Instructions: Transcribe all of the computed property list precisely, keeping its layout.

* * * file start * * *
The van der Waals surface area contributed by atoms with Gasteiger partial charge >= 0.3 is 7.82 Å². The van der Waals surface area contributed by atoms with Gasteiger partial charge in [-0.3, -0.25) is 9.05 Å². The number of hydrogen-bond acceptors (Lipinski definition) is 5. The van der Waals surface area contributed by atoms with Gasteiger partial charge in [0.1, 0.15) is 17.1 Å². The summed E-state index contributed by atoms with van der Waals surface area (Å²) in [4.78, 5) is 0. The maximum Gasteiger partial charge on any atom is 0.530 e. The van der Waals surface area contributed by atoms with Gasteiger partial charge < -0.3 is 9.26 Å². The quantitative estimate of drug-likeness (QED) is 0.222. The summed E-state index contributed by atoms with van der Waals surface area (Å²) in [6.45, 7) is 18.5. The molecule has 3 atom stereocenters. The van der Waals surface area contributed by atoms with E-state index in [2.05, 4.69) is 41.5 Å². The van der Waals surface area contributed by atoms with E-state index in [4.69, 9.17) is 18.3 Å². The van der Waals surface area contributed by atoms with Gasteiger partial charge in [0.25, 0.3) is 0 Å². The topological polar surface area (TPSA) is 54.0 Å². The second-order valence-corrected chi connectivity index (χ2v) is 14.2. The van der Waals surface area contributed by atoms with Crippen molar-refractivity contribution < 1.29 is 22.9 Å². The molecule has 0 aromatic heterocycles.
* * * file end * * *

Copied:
The van der Waals surface area contributed by atoms with Gasteiger partial charge >= 0.3 is 7.82 Å². The van der Waals surface area contributed by atoms with Gasteiger partial charge in [-0.3, -0.25) is 9.05 Å². The number of hydrogen-bond acceptors (Lipinski definition) is 5. The van der Waals surface area contributed by atoms with Gasteiger partial charge in [0.1, 0.15) is 17.1 Å². The summed E-state index contributed by atoms with van der Waals surface area (Å²) in [4.78, 5) is 0. The maximum Gasteiger partial charge on any atom is 0.530 e. The van der Waals surface area contributed by atoms with Gasteiger partial charge < -0.3 is 9.26 Å². The quantitative estimate of drug-likeness (QED) is 0.222. The summed E-state index contributed by atoms with van der Waals surface area (Å²) in [6.45, 7) is 18.5. The molecule has 3 atom stereocenters. The van der Waals surface area contributed by atoms with E-state index in [2.05, 4.69) is 41.5 Å². The van der Waals surface area contributed by atoms with E-state index in [4.69, 9.17) is 18.3 Å². The van der Waals surface area contributed by atoms with Gasteiger partial charge in [0.25, 0.3) is 0 Å². The topological polar surface area (TPSA) is 54.0 Å². The second-order valence-corrected chi connectivity index (χ2v) is 14.2. The van der Waals surface area contributed by atoms with Crippen molar-refractivity contribution < 1.29 is 22.9 Å². The molecule has 0 aromatic heterocycles.